Tuesday, March 25, 2008

Fascinating Artifacts

Walter Reed Army Hospital--the original building.
Behind it is the newer Walter Reed Army Medical Center.


One of more than 15 display cases chronicling the history and development
of the microscope--the pathologist's best friend.


Death mask and hand casts of President Abraham Lincoln,
as well as artifacts related to his assassination.



Last week, I posted a bit about prosthetics and the young men and women who rehabilitate at Walter Reed Army Medical Center. This week, I wanted to show you a little more from the National Museum of Health and Medicine at WRAMC. The museum was founded in 1862 "to study and improve medical conditions during the American Civil War." As I mentioned previously, the museum is open to the public and houses exhibits not only on advances in medicine as a result of breakthroughs on the field of war and post-war care, but also historical artifacts from pivotal moments in American history.

For example, there is a display case that contains the bullet from the gun of John Wilkes Booth that killed President Abraham Lincoln, as well as Mr. Lincoln's death mask and casts of his hands at the time he died. There is the shattered leg bone of General Daniel E. Sickles who was wounded in the Battle of Gettysburg. Legend has it that after the war, Gen. Sickles would ride up to Walter Reed to visit his leg. Sickles was also the first person to employ an insanity defense during his trial for the murder of Francis Scott Key's son, Philip Barton Key. He was acquitted. The museum also features more then 15 cases detailing the evolution of the microscope--an important tool in the diagnosis of disease and evaluation of criminal evidence.

If you're looking for something unusual to see in D.C., the museum at Walter Reed is a definite must-see! Please note: Flash photography is not allowed in the museum, so make sure you take a tripod along if you're going to take pictures. And, if you're interested in venturing a little further afield, take a Saturday or Sunday and drive up to Philadelphia for the day and visit the Mutter Museum.


Photo copyright: D.C. Confidential, 3/08

14 comments:

Tim Clarke, Jr. said...

Thanks for the wonderful profile! You can also find us online at

Tim Clarke, Jr. said...

With apologies, I meant to make sure the complete URL made it into the previous comment: the Museum is also available online at

http://nmhm.washingtondc.museum/

Tim Clarke, Jr.
Public Affairs Officer
National Museum of Health and Medicine

D.C. Confidential said...

Tim: You're welcome! I really enjoyed visiting and will likely be back again in the very near future. Thanks for leaving an additional link to the Museum here.

Be sure to check it out, folks!

Fénix - Bostonscapes said...

I really wish I were in D.C. right now. What a wonderful thing to see! Thanks for the preview. :)

D.C. Confidential said...

Fenix: Come on down!

The Artful Eye said...

I don't believe I've ever seen a hospital with such architectural character. I'll have to make a point of visiting next time I'm in D.C.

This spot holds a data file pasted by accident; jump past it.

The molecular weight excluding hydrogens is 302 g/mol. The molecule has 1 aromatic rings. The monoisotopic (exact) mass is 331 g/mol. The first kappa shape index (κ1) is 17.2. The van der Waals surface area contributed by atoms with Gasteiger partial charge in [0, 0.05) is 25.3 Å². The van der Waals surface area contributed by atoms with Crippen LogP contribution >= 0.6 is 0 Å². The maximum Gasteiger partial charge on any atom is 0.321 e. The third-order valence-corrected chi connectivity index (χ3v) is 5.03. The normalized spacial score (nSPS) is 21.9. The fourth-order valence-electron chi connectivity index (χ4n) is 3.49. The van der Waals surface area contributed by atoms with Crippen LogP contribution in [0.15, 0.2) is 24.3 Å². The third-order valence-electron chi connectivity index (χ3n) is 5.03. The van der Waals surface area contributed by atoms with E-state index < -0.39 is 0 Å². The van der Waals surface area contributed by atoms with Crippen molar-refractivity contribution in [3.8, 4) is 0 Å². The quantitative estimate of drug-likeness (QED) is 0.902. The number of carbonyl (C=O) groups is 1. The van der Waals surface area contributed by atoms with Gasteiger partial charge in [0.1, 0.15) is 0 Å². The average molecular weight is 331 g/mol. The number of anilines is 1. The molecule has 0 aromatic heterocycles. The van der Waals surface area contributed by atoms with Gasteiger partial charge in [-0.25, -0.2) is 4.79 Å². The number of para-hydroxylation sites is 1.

D.C. Confidential said...

AE: That's the original building. The modern building behind it is a dog. I should take a picture and post it one day.

The military is currently building a new Walter Reed National Medical Center on the grounds of the Bethesda Naval Medical Center up in Maryland and is slated to open in 2011.

What will happen with this prime piece of real estate and its buildings is anyone's guess. I'm hoping some insightful private developers with a knack for historic preservation will pick it up and turn it into live/work spaces with some retail. More than likely, though, they'll tear it all down and put in a bunch of condos and a Wal-Mart.

Anonymous said...

It's supposed to be divided between the State Department and the government's landlord, the GSA.

d.c. confidential said...

Anon.: Good to know. I was hoping it would be developed into something that would enliven the Georgia Avenue corridor. I wonder what State will do with it? No doubt convert it to a satellite office of their downtown headquarters.

Anonymous said...

It's a nice little story, but please note that the museum does NOT have Lincoln's death mask. On display are copies by sculptor Avarel Fairbanks of Abraham Lincoln's LIFE mask and hands made by Leonard Volk in 1860.
Steven Solomon
Public Affairs Officer, 2000-2007
National Museum of Health and Medicine

d.c. confidential said...

Steve: Thank you for that clarification. I took these pictures in early March (around the 3rd or 4th) and didn't post them or the information until the 24th, so I was going from memory. I appreciate you taking the time to correct this misinformation.

Anonymous said...

I'm retired to Tampa now, so I have the time to devote to such matters...
Steven

J.M. Tewkesbury said...
This comment has been removed by the author.
D.C. Confidential said...

Steven: Niiiiiice. Tampa's a lovely city. I've only ever been there on business, but I enjoyed it much more than Orlando.